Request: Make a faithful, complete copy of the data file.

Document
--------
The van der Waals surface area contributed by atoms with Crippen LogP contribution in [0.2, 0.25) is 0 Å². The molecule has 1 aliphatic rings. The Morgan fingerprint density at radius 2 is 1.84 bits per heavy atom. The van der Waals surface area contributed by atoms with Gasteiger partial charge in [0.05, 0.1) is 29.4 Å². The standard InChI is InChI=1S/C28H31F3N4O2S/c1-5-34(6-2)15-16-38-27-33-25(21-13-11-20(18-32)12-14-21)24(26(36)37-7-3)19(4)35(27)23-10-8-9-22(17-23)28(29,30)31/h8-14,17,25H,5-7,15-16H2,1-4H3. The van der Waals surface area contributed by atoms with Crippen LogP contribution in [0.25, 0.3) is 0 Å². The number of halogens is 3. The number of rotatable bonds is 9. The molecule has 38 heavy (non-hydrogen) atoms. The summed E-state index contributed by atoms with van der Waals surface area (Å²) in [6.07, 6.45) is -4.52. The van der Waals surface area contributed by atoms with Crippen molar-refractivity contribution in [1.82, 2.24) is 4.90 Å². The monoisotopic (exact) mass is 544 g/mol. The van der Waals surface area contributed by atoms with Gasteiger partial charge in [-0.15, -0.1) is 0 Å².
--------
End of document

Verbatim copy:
The van der Waals surface area contributed by atoms with Crippen LogP contribution in [0.2, 0.25) is 0 Å². The molecule has 1 aliphatic rings. The Morgan fingerprint density at radius 2 is 1.84 bits per heavy atom. The van der Waals surface area contributed by atoms with Gasteiger partial charge in [0.05, 0.1) is 29.4 Å². The standard InChI is InChI=1S/C28H31F3N4O2S/c1-5-34(6-2)15-16-38-27-33-25(21-13-11-20(18-32)12-14-21)24(26(36)37-7-3)19(4)35(27)23-10-8-9-22(17-23)28(29,30)31/h8-14,17,25H,5-7,15-16H2,1-4H3. The van der Waals surface area contributed by atoms with Crippen LogP contribution in [0.25, 0.3) is 0 Å². The number of halogens is 3. The number of rotatable bonds is 9. The molecule has 38 heavy (non-hydrogen) atoms. The summed E-state index contributed by atoms with van der Waals surface area (Å²) in [6.07, 6.45) is -4.52. The van der Waals surface area contributed by atoms with Crippen molar-refractivity contribution in [1.82, 2.24) is 4.90 Å². The monoisotopic (exact) mass is 544 g/mol. The van der Waals surface area contributed by atoms with Gasteiger partial charge in [-0.15, -0.1) is 0 Å².